Federal judge voids Trump's 'conscience rule' for health providers


A federal judge has ruled against a conscience rule implemented by HHS under President Trump.

A federal judge on Wednesday voided a White House-backed rule making it easier for doctors, nurses and other healthcare providers to avoid performing abortions and other medical services on religious or moral grounds.

The 147-page decision by U.S. District Judge Paul Engelmayer declaring the so-called "conscience" rule unconstitutional came in a lawsuit by NY and 22 other states and municipalities.

Engelmayer also ruled that HHS had no authority to terminate federal funds to an agency were it determined the provision was violated.

New York Attorney General Letitia James led the legal challenge, arguing a religious exemption prioritizes the needs of healthcare workers over those of patients - and would make it more hard for state-run facilities to provide care.

Health care institutions have long relied on federal Conscience Provisions first created in 1973 and amended since then that protected health care professionals from carrying out services that conflict with their religious or moral beliefs.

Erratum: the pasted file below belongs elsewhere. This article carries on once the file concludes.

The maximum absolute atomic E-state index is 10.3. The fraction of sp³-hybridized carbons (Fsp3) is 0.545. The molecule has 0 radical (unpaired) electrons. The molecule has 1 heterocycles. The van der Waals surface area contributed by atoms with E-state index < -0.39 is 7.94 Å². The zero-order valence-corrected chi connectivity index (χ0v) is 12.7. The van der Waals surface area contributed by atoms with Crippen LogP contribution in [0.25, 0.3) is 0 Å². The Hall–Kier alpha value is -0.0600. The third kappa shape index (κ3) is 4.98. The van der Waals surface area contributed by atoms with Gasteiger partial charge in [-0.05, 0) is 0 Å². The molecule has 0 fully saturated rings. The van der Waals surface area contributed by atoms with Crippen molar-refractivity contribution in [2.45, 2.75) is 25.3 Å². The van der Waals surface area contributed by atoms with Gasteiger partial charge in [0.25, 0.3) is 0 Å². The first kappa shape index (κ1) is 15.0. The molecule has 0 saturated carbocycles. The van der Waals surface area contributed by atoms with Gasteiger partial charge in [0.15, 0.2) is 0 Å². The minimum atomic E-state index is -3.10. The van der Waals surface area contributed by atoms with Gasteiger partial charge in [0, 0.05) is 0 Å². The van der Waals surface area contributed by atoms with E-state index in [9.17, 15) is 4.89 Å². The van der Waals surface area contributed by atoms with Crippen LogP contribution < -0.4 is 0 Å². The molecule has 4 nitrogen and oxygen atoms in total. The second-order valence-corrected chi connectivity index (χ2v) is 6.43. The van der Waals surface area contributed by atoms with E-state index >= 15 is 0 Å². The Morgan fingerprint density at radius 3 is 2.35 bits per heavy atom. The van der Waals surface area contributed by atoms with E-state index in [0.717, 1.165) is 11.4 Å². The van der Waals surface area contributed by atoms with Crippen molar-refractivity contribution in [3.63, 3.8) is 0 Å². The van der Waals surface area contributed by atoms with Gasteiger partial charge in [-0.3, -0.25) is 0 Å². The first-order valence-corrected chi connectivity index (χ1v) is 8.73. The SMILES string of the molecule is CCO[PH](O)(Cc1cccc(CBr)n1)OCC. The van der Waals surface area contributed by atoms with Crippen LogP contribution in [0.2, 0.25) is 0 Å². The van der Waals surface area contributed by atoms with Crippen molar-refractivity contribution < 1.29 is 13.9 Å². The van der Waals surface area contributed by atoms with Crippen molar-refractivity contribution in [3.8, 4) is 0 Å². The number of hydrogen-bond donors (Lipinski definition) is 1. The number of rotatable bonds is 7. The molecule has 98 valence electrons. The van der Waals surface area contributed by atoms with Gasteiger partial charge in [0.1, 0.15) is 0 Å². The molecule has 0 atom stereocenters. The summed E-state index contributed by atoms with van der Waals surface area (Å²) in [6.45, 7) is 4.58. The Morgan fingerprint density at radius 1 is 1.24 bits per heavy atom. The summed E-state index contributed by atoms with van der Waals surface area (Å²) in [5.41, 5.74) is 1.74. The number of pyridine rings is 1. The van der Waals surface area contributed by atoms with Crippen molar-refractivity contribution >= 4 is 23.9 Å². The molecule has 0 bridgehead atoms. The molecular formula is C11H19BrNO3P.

Engelmayer, who was appointed by Democratic President Barack Obama, wrote that existing laws already define the duties of employers with respect to religious objections.

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He said the department's claim that there was a significant increase in complaints about workers being forced to violate their conscience was "flatly untrue".

Although the litigation also contended the rule is unlawful because it violates the Establishment Clause under the First Amendment prohibiting the US government from aligning with any particular religion, Engelmayer rules "the challenge here fails" in this regrad. "That is so whether the individual objector's qualms derive from a religious or a secular moral conviction".

The judge said that the Department of Health and Human Services (HHS), which issued the final rule last May, did not have the authority to impose major portions of the rule.

Jamie Gliksberg, a senior attorney with the LGBT group Lambda Legal, said the decision against the rule "has likely saved countless lives".

Rosie Phillips Davis, president of the American Psychological Association, said the HHS rule "could have jeopardized the health of some of our most vulnerable populations, including women, LGBT people and people with HIV or AIDS".

The judge's decision consolidated three lawsuits, including one filed by NY state and 22 other states and municipalities, as well as legal action brought by Planned Parenthood and the National Family Planning & Reproductive Health Association (NFPRHA).